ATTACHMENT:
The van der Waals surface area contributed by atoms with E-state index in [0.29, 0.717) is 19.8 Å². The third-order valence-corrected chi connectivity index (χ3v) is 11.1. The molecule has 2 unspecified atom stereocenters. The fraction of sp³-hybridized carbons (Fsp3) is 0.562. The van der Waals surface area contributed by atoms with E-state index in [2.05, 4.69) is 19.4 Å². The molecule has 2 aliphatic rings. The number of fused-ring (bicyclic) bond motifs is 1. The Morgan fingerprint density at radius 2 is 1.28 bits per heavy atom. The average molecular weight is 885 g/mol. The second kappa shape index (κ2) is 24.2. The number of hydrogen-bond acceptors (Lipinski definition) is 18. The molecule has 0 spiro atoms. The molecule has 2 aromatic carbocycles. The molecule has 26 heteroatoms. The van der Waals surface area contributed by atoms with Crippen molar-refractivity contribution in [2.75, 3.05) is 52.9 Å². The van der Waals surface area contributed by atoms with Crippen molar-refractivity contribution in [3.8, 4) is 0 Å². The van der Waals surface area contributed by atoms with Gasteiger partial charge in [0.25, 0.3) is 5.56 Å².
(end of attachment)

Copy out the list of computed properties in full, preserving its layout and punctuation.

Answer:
The van der Waals surface area contributed by atoms with E-state index in [0.29, 0.717) is 19.8 Å². The third-order valence-corrected chi connectivity index (χ3v) is 11.1. The molecule has 2 unspecified atom stereocenters. The fraction of sp³-hybridized carbons (Fsp3) is 0.562. The van der Waals surface area contributed by atoms with E-state index in [2.05, 4.69) is 19.4 Å². The molecule has 2 aliphatic rings. The number of fused-ring (bicyclic) bond motifs is 1. The Morgan fingerprint density at radius 2 is 1.28 bits per heavy atom. The average molecular weight is 885 g/mol. The second kappa shape index (κ2) is 24.2. The number of hydrogen-bond acceptors (Lipinski definition) is 18. The molecule has 0 spiro atoms. The molecule has 2 aromatic carbocycles. The molecule has 26 heteroatoms. The van der Waals surface area contributed by atoms with Crippen molar-refractivity contribution in [2.75, 3.05) is 52.9 Å². The van der Waals surface area contributed by atoms with Crippen molar-refractivity contribution in [3.8, 4) is 0 Å². The van der Waals surface area contributed by atoms with Gasteiger partial charge in [0.25, 0.3) is 5.56 Å².